Thus, while he certainly was capable of respecting great rabbonim with whom he didn't share everything in common, he felt no need to band together with those whose positions he could "use." He had no need to use anyone's positions. This brings me to my analogy:

>5. It is interesting that you put Liberman and Heschel together in your analogy. Again, from my limited knowledge of these 2, I understood one (Heschel) to be more drawn toward the emotional (heart rather than head). Heschel draws heavily on Chassidic literature, this probably due to his illustrious Chassidic background, while Lieberman (of a litvish mitnagdic background) tends to be more rigid and intellectual.

The possibility that the reason they didn't necessarily care much for each other or appreciate each other's work (particularly on Lieberman's end) stems from the Chassidische/ Misnaggdische divide has some merit. Whether or not this is entirely true--a story has it that one afternoon RSL and others were waiting for a tenth man for a minyan for mincha. Someone suggested that he go upstairs and fetch Heschel, who was probably in his office. RSL said "Heschel knows how to pray, but he doesn't daven."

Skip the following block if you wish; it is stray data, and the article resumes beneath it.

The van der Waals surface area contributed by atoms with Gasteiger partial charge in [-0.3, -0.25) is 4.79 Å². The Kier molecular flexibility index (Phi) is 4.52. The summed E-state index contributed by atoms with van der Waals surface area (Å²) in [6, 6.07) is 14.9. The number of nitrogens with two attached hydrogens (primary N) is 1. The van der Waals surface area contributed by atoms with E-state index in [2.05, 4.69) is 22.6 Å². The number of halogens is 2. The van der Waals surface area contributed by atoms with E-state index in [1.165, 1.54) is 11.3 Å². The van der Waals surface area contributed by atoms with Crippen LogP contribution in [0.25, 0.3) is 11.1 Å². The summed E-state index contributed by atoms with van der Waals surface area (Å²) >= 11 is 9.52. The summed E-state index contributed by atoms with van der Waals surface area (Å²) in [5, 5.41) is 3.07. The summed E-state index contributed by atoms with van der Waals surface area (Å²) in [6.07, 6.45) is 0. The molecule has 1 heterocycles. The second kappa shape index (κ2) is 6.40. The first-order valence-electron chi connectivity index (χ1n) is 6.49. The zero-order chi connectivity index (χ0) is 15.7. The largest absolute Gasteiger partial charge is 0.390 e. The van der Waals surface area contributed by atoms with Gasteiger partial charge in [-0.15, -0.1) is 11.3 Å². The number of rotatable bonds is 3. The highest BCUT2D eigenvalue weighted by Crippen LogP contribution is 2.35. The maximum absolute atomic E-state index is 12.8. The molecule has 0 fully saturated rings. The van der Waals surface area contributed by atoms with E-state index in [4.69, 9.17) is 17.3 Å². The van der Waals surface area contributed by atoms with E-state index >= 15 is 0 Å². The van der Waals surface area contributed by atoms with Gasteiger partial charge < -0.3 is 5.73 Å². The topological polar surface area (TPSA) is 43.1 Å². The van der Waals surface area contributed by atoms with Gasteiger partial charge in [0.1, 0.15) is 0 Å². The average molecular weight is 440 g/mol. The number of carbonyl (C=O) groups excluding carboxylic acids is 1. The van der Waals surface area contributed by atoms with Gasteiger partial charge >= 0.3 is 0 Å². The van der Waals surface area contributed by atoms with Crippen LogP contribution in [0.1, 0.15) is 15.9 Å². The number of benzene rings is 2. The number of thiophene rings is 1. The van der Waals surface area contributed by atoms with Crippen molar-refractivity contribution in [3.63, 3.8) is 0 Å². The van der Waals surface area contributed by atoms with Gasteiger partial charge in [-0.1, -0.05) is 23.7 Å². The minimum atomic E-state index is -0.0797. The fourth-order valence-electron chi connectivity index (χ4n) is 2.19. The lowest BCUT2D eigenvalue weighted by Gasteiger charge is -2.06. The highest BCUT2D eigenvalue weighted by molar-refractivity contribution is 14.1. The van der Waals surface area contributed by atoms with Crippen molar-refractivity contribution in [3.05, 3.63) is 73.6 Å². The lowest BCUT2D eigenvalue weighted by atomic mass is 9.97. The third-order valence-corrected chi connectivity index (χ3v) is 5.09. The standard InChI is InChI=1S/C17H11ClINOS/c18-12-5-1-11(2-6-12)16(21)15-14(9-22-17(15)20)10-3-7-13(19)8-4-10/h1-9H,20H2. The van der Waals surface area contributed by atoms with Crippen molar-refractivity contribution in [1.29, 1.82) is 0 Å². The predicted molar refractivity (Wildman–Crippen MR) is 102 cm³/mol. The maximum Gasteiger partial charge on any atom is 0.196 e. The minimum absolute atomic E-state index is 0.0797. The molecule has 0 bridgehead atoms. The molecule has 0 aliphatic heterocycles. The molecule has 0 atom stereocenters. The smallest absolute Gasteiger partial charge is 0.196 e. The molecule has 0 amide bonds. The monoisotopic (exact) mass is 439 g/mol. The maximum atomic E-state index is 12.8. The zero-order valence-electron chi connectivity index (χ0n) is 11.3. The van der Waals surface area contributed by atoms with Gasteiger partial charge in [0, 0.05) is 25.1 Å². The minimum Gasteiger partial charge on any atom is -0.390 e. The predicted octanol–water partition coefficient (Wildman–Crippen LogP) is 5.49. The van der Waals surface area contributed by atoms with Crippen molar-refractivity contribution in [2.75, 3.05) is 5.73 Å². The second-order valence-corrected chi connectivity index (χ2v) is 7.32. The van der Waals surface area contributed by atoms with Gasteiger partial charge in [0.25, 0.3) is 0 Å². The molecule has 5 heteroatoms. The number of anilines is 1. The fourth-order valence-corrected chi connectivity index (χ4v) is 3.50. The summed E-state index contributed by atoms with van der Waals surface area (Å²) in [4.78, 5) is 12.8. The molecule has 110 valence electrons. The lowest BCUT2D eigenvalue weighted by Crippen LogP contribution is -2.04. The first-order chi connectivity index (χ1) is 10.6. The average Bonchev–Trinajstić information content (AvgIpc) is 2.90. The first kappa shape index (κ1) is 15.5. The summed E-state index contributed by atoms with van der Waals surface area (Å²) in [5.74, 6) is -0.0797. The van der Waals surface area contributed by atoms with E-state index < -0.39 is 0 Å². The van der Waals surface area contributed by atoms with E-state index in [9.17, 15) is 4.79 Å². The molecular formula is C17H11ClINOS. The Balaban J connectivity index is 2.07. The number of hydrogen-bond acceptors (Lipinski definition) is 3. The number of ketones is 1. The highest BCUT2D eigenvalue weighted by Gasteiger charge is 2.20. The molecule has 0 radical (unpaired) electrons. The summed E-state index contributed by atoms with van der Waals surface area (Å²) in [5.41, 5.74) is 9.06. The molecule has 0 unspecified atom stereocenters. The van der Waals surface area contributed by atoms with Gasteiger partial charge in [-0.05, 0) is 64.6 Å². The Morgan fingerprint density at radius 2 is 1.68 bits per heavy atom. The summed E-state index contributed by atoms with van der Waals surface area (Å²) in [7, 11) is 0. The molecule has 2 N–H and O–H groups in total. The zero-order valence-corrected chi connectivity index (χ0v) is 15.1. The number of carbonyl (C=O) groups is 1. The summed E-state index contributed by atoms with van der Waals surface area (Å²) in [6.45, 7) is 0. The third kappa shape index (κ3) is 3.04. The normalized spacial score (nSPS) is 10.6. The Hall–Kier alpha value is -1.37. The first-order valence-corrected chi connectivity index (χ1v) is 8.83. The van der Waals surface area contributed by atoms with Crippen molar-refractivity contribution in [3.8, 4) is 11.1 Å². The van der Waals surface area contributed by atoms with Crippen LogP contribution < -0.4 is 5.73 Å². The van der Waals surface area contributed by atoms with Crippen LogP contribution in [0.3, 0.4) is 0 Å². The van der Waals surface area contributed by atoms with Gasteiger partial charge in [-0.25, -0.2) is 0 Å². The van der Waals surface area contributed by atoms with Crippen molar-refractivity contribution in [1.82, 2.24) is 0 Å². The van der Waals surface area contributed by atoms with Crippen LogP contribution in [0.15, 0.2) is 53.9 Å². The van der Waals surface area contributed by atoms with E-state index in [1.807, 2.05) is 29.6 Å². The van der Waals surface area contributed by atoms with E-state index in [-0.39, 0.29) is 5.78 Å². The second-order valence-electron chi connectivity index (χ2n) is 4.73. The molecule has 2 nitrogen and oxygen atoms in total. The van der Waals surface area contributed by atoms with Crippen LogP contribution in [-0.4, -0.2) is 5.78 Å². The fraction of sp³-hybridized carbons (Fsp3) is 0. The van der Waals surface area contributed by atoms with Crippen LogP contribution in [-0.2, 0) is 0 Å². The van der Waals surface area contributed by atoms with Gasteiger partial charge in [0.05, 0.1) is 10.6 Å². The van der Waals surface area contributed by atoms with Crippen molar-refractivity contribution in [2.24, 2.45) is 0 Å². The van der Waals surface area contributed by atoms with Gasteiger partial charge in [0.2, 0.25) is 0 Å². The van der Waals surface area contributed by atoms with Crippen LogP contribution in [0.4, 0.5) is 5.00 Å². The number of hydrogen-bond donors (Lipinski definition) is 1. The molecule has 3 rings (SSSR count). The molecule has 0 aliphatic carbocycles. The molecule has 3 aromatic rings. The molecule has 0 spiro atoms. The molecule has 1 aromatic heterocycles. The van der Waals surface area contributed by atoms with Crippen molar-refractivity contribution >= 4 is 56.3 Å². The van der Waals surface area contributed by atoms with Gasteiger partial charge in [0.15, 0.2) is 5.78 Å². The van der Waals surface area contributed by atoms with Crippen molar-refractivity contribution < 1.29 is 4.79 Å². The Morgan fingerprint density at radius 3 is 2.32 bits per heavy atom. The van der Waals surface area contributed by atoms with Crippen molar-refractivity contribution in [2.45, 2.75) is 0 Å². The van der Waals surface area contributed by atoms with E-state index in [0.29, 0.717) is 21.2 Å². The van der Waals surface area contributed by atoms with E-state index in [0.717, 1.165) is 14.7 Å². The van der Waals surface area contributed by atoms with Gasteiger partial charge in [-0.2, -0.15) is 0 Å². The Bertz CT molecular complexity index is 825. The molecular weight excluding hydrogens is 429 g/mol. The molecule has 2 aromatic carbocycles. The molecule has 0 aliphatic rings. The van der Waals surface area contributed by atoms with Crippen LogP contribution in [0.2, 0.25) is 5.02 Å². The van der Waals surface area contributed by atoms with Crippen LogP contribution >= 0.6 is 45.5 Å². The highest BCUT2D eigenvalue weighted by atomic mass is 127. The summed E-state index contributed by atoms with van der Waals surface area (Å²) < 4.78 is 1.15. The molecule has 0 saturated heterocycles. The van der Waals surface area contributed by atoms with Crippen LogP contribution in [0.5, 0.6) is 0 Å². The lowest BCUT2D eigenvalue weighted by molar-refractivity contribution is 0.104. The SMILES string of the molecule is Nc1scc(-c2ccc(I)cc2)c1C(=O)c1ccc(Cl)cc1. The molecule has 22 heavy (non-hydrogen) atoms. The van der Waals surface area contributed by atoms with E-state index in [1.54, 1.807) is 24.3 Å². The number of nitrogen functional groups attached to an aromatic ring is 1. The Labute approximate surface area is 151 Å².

Whatever that means, my point is that if they had been colleagues in a yeshiva then you might expect that each would sort of use the other as support for their scholarly proclivities. Such support is necessary in a yeshiva, where such methods are suspect. But at the JTS? Each one had the luxury not to need the other as support.

Someone like Shadal would probably have loved a Leone Modena--if he lived in Poland. But in Northern Italy? What did Shadal care that Leone Modena was a cultured man, that he was willing to take a non-traditional position on the Zohar, that he knew languages? This was in Italy; it was like being in the JTS as opposed to a yeshiva.

That's an oversimplification, of course. I mean, in Italy the Zohar was greatly esteemed. They also hunted heretic in Italy. But there was a totally different, much freer, much more natural and less farchnyakt attitude in Italy.

 
At Tuesday, May 15, 2007 11:53:00 PM, Blogger Ha-historion said...

Todah al hamaamatz!
Thanks for the effort.

There is plenty of food for thought in your post.